In 2012, a total of 56 rabid bats were found in our county. This
was, by far, the highest
number detected in our county in one year, since testing
of bats began in 1961. The prior record was set last
year, when 38 rabid bats were detected. During
most years, only 8-10 rabid bats have been found.
Twelve people and 14 pets had potential exposure to
these rabid bats. The cause for the increase is unknown.
Most bats in nature do NOT have rabies.
Read more about it in the lower right section of this
Below is a list of the incidents in which
rabid bats were found:
1. Santa Clarita. January. Bat
found alive on floor in barn. Three cats in barn
potentially exposed. The cats were not fully vaccinated,
so must be observed for symptoms rabies for six months.
2. Los Angeles. March. Bat found
alive in a backyard. Two dogs out in yard potentially
exposed. The dogs were up-to-date on their vaccinations
and will be observed for symptoms of rabies for one
3. Westlake Village. Apr. Dead
bat found clutching side of wall at a private home.
4. Whittier. Apr. Bat found
alive on ground.
5. Palmdale. Apr. Dead bat found
6. Palmdale. May. Dead bat found
7. Van Nuys. May. Bat found alive
8. Porter Ranch. June. Bat found
alive outside of a home.
9. Irwindale. June. Bat
found alive in snack area in park.
10. Los Angeles. June. Bat
found alive at a school.
11. Santa Clarita. June. Bat flew
in through back door of a workplace.
12. Azusa. June. Bat flew to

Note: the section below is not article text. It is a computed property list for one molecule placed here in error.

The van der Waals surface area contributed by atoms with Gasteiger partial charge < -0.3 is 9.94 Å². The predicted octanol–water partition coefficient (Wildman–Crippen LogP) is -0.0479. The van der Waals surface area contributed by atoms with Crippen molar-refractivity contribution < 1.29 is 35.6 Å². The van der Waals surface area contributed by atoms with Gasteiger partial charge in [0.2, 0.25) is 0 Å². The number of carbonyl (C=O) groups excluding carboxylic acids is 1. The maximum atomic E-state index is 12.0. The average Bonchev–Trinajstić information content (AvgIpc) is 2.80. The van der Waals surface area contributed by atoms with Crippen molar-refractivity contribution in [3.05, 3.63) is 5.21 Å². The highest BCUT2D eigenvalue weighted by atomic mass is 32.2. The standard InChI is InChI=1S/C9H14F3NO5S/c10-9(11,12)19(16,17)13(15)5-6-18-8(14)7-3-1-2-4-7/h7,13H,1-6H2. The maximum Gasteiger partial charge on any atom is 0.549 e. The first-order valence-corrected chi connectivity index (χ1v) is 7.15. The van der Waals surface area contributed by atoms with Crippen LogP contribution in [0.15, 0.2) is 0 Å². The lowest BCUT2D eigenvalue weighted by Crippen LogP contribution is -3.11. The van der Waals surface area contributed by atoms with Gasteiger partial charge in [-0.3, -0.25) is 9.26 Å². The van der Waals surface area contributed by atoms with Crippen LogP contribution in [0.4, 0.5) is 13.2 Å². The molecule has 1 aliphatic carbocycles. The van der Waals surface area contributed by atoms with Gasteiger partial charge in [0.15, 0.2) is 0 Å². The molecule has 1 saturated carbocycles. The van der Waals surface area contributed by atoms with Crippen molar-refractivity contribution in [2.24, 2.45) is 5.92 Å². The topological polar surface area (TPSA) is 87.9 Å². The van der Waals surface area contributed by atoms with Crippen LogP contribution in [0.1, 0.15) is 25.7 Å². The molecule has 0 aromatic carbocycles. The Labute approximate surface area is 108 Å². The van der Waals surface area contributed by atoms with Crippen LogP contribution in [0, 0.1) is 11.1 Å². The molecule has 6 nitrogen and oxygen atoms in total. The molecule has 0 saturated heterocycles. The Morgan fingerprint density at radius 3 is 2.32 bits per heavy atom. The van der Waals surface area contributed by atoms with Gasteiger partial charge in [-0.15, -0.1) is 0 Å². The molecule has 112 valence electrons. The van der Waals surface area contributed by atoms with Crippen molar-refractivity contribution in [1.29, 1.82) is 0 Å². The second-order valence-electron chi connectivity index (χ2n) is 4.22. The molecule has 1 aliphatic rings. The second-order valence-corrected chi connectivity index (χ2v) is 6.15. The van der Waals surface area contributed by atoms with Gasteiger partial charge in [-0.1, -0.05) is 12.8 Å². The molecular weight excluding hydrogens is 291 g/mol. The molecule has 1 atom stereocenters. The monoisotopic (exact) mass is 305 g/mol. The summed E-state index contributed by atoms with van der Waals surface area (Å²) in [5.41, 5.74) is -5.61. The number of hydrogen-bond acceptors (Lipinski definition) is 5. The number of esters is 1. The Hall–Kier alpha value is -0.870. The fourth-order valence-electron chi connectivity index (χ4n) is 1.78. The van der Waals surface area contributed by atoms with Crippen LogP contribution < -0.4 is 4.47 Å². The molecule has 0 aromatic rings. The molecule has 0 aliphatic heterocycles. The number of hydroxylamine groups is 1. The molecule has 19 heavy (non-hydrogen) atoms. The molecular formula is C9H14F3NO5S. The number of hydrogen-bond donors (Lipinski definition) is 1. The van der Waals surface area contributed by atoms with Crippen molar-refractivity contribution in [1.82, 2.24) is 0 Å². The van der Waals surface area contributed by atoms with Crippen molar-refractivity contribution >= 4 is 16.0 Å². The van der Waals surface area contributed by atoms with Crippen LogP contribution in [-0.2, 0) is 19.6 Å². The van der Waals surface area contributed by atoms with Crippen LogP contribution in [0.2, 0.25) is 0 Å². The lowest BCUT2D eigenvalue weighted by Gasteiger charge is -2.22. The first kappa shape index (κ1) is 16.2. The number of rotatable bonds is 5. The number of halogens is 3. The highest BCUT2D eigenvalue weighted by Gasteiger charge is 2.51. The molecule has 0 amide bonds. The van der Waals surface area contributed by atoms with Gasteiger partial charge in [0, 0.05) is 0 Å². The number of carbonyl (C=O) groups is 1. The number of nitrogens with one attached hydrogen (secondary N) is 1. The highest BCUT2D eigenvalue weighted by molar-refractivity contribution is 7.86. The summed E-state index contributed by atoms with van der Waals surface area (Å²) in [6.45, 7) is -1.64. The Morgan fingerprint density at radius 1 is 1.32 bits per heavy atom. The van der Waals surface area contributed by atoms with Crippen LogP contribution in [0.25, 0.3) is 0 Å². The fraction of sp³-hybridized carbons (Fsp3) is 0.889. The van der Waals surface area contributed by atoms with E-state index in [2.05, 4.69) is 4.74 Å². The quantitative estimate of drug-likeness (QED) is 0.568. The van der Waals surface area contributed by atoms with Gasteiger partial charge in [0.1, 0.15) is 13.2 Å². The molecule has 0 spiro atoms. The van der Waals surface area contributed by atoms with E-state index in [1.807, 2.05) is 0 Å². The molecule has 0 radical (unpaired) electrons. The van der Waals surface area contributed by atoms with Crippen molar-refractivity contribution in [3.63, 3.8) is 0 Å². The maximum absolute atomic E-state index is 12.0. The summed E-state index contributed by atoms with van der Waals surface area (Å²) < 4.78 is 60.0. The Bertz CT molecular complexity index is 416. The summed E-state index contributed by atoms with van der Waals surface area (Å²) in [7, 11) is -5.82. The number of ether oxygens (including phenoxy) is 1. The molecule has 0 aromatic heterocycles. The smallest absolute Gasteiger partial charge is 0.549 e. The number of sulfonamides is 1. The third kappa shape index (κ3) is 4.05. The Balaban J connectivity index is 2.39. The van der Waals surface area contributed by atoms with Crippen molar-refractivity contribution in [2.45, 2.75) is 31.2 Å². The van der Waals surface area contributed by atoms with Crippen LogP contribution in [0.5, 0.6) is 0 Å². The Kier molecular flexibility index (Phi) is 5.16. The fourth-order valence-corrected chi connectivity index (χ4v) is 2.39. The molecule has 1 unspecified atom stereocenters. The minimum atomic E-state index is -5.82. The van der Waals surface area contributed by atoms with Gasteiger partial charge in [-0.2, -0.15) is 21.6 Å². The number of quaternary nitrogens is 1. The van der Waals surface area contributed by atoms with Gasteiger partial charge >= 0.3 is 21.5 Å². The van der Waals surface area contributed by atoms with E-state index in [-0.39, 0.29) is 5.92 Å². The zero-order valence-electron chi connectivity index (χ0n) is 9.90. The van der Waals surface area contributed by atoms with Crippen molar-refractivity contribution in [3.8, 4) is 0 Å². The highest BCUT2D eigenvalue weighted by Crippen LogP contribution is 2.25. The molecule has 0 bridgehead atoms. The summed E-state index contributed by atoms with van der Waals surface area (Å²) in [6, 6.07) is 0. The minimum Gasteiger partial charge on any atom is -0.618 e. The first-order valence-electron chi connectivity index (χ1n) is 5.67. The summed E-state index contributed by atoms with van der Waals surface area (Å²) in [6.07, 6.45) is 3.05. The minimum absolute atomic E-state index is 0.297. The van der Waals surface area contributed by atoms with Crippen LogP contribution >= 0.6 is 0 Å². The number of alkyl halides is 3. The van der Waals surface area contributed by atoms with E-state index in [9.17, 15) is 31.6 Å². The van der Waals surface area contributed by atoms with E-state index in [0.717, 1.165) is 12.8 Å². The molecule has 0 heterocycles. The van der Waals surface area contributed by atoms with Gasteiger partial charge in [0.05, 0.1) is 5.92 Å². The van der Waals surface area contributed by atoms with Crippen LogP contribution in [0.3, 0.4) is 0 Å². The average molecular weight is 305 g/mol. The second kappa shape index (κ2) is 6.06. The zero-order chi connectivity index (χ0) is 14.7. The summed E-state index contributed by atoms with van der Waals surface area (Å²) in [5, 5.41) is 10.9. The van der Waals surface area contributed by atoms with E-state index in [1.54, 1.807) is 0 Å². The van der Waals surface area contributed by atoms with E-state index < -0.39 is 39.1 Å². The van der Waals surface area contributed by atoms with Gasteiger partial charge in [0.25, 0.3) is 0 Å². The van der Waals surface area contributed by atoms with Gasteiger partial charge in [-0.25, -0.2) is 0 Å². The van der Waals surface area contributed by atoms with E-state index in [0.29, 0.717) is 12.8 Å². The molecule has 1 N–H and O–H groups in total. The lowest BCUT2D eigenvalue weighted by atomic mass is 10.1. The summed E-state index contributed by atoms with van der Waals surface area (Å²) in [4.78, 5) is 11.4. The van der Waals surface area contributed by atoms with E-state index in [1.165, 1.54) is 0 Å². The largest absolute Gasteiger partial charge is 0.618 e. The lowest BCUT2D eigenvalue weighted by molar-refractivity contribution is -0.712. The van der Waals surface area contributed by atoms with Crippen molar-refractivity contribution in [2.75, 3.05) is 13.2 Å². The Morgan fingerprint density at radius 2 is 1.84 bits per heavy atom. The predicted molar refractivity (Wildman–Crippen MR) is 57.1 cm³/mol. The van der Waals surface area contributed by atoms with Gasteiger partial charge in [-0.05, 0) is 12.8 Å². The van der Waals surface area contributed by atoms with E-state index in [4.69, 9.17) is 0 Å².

ground near forestry service officer.
13. Pasadena. June. Weak-appearing
bat seen crawling in through front door of a building
(info shared by Pasadena Dept of Public Health).
14. Hollywood. July. Bat found
dead in closet in apartment.
15. Glendale. July. Cat carried
bat in mouth from outdoors into house.
16. Santa Clarita. July. Bat found
dead at a home.
17. Atwater Village. July. Bat
found dead outside of apartment building.
18. Pasadena. July. Bat found dead
outside near a tree (info shared by Pasadena Dept of
19. Glendale. Bat found alive in
backyard under a chair.
20. Covina. July. Dog attacked
rabid bat in back yard. Dog will be quarantined.
21. Burbank. July. Bat
found alive at a residential facility. Bat was found in
daytime inside a restroom that opens to outdoors.
22. Westlake Village. July. Group
of three bats found alive on ground outside a home. Only
one of the three had rabies. Dog may have had contact
with bats, will be revaccinated and quarantined at home.
23. Monrovia. July. Live bat found
outside a home.
24. and 25. Santa Clarita. July. Two live bats
seen clinging to side of home near trash containers.
26. Santa Clarita. July. Bat found alive outdoors
at a home.
27. Northridge. July. Bat found alive in a
28. Sierra Madre. Aug. Bat found alive in a
29. Acton. Aug. Live bat fell
on person, bit them on shoulder.
30. Santa Clarita. Aug. Bat found alive
outside on a patio.
31. Northridge. Aug. Bat found in a bedroom
where 5 people were sleeping.
32. Newhall. Aug. Bat found alive outdoors.
33. and 34. Woodland Hills. Aug. Two bats (one
alive, one dead) found inside a home. Two people
plus a cat potentially exposed to rabies.
35. Chatsworth. Aug. Bat was
seen flying into a home through open window. Was covered
with a box.
36. Saugus. Aug. Bat found dead
in a pool.
37. Valencia. Aug. Bat found alive under a